Namibia’s German Colonial Past


Originally uploaded by Thomas Roche

Great travel article in the New York Times on Namibia, focusing on the country’s lingering remnants of its German colonial history.

It was getting toward evening in Swakopmund, on the desert coast of Namibia, and at Kiki’s Pub just off Kaiser-Wilhelm-Strasse, the Pilsener was starting to flow. Swiveling on a stool with a stein of Hansa Draft in his fist, a stout fellow in safari shorts and with gray mutton-chop whiskers was chatting emphatically in German with the young bartender. Waitresses bearing the day’s catch moved through the room, its walls decorated with colonial-era German maps of Africa and sepia-tinted photos of Schutztruppe (German protection force) soldiers riding camels through the bush.

As we headed for the door, the bartender bade us goodbye with a hearty “auf wiedersehen.” Then we stepped into a stiff, salty breeze and strolled past a turn-of-the-century army barracks to our bed-and-breakfast, the Prinzessin Rupprecht, a former military hospital built in 1908.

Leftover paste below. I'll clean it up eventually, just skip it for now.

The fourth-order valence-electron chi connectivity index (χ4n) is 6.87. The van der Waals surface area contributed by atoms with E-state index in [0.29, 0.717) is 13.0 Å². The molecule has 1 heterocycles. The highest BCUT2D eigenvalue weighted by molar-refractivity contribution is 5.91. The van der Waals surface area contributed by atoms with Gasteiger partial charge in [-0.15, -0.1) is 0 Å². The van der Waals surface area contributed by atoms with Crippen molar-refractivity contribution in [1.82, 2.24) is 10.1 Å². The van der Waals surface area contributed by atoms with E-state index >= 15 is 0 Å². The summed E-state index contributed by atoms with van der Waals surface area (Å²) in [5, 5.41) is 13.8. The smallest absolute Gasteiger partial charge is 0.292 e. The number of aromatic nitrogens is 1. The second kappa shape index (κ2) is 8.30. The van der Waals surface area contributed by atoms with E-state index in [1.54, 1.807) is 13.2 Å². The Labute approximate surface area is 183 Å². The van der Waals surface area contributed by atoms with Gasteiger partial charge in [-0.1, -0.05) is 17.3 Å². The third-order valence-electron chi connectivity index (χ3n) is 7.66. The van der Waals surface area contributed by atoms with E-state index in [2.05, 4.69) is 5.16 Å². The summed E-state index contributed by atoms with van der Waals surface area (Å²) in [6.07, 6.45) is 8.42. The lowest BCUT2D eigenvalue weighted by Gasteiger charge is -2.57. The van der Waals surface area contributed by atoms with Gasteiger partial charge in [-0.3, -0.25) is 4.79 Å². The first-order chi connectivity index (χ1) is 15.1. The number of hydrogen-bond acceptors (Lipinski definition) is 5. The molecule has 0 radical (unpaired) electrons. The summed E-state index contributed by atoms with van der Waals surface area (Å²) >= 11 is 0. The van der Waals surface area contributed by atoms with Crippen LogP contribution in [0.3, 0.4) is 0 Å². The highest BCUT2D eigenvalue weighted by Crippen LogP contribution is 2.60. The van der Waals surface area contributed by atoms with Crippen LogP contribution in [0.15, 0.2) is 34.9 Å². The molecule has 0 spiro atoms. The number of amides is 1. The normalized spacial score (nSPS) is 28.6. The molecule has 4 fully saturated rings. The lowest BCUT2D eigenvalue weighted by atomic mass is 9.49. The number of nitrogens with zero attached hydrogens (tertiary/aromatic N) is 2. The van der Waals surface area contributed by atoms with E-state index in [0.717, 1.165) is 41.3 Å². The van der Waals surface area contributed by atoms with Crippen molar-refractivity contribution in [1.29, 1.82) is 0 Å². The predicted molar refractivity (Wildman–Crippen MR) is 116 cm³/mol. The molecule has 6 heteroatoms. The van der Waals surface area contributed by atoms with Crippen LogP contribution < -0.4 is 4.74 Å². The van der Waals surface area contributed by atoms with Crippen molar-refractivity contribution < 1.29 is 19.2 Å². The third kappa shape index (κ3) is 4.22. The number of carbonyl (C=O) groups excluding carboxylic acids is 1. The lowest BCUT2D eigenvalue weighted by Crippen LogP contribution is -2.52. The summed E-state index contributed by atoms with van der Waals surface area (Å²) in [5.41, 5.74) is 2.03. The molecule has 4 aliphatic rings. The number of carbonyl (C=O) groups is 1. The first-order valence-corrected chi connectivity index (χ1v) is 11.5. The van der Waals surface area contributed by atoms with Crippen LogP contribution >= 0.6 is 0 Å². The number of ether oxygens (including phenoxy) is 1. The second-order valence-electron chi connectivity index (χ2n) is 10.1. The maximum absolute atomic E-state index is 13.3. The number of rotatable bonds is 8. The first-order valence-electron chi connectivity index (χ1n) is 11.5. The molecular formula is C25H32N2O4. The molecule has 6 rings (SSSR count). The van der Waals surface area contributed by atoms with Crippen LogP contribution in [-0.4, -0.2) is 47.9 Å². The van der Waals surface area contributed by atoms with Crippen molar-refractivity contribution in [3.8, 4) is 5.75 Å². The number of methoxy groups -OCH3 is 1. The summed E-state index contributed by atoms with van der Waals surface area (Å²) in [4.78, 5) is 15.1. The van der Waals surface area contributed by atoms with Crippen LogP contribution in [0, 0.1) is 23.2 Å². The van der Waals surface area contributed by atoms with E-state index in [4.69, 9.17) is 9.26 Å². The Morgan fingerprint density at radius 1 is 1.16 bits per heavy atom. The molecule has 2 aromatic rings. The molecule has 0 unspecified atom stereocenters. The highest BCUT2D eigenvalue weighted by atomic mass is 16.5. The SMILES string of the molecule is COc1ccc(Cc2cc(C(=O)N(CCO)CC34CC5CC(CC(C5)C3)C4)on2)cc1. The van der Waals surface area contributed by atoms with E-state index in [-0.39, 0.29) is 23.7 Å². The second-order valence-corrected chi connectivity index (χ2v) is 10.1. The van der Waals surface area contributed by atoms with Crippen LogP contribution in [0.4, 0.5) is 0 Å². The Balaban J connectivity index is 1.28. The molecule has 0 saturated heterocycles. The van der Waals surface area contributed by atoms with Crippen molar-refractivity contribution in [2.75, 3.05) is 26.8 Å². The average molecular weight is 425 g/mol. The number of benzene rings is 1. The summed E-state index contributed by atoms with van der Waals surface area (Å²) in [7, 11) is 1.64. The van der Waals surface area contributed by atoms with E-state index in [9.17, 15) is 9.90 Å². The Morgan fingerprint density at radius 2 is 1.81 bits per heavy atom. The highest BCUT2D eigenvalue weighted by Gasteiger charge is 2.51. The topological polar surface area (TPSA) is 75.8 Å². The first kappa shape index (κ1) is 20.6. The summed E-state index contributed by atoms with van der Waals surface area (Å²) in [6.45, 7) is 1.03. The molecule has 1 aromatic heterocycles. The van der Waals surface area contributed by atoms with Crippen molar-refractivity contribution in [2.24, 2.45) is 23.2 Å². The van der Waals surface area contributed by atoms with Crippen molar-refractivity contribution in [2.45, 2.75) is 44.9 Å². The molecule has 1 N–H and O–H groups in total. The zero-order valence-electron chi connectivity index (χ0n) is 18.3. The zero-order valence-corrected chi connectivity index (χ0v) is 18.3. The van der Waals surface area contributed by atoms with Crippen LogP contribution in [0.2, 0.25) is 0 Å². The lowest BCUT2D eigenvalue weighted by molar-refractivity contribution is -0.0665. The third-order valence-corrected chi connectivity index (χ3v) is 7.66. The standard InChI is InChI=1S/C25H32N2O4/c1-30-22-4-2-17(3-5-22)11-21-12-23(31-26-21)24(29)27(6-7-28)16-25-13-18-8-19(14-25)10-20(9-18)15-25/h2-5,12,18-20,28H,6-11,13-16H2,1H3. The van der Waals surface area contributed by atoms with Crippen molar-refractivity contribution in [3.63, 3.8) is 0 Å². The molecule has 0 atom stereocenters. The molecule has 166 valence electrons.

Squeezed between the Namib Desert and the frigid South Atlantic, Swakopmund was founded in 1892 as a port of entry into Africa for the Schutztruppe. Today, it has the dislocating feel of a Baltic Sea resort set in the tropics — ornate Wilhelminische-style architecture juxtaposed against palm trees and a bustling African crafts market. It is also perhaps the most atmospheric vestige of a forgotten era: the 30 years, from 1884 to 1914, when Germany ruled Deutsche Sudwest Afrika, a vast, sparsely populated protectorate bordered on the west by the Atlantic, on the east by the Kalahari Desert.

Read More.



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